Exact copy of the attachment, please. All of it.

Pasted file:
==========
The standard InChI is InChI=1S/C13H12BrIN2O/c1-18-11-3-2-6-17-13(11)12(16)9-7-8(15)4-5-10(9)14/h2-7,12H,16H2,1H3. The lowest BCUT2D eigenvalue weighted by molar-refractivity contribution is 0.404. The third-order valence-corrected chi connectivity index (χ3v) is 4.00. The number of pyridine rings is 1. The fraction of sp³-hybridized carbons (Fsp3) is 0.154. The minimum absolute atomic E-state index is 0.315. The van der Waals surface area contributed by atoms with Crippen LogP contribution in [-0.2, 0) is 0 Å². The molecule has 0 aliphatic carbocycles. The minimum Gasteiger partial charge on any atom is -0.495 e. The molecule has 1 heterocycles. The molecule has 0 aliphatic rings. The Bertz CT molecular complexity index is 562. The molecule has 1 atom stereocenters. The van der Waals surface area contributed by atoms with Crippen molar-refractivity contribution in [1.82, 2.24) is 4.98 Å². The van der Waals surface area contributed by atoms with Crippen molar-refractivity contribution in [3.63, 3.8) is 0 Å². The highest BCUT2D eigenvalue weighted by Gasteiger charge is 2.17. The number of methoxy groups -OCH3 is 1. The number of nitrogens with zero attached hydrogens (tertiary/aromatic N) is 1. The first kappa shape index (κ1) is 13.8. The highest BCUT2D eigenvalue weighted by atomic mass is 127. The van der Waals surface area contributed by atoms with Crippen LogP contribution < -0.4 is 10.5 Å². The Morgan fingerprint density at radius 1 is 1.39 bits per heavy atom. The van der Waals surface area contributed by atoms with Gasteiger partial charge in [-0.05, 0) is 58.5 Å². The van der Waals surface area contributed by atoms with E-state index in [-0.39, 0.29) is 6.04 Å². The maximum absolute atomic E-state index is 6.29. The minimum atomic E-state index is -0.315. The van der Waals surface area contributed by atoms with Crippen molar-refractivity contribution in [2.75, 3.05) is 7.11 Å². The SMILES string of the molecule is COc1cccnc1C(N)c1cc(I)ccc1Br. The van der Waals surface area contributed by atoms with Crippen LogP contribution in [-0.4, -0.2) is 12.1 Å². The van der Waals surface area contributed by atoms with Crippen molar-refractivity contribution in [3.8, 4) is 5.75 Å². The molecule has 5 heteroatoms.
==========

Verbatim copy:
The standard InChI is InChI=1S/C13H12BrIN2O/c1-18-11-3-2-6-17-13(11)12(16)9-7-8(15)4-5-10(9)14/h2-7,12H,16H2,1H3. The lowest BCUT2D eigenvalue weighted by molar-refractivity contribution is 0.404. The third-order valence-corrected chi connectivity index (χ3v) is 4.00. The number of pyridine rings is 1. The fraction of sp³-hybridized carbons (Fsp3) is 0.154. The minimum absolute atomic E-state index is 0.315. The van der Waals surface area contributed by atoms with Crippen LogP contribution in [-0.2, 0) is 0 Å². The molecule has 0 aliphatic carbocycles. The minimum Gasteiger partial charge on any atom is -0.495 e. The molecule has 1 heterocycles. The molecule has 0 aliphatic rings. The Bertz CT molecular complexity index is 562. The molecule has 1 atom stereocenters. The van der Waals surface area contributed by atoms with Crippen molar-refractivity contribution in [1.82, 2.24) is 4.98 Å². The van der Waals surface area contributed by atoms with Crippen molar-refractivity contribution in [3.63, 3.8) is 0 Å². The highest BCUT2D eigenvalue weighted by Gasteiger charge is 2.17. The number of methoxy groups -OCH3 is 1. The number of nitrogens with zero attached hydrogens (tertiary/aromatic N) is 1. The first kappa shape index (κ1) is 13.8. The highest BCUT2D eigenvalue weighted by atomic mass is 127. The van der Waals surface area contributed by atoms with Crippen LogP contribution < -0.4 is 10.5 Å². The Morgan fingerprint density at radius 1 is 1.39 bits per heavy atom. The van der Waals surface area contributed by atoms with Gasteiger partial charge in [-0.05, 0) is 58.5 Å². The van der Waals surface area contributed by atoms with E-state index in [-0.39, 0.29) is 6.04 Å². The maximum absolute atomic E-state index is 6.29. The minimum atomic E-state index is -0.315. The van der Waals surface area contributed by atoms with Crippen molar-refractivity contribution in [2.75, 3.05) is 7.11 Å². The SMILES string of the molecule is COc1cccnc1C(N)c1cc(I)ccc1Br. The van der Waals surface area contributed by atoms with Crippen LogP contribution in [-0.4, -0.2) is 12.1 Å². The van der Waals surface area contributed by atoms with Crippen molar-refractivity contribution in [3.8, 4) is 5.75 Å². The molecule has 5 heteroatoms.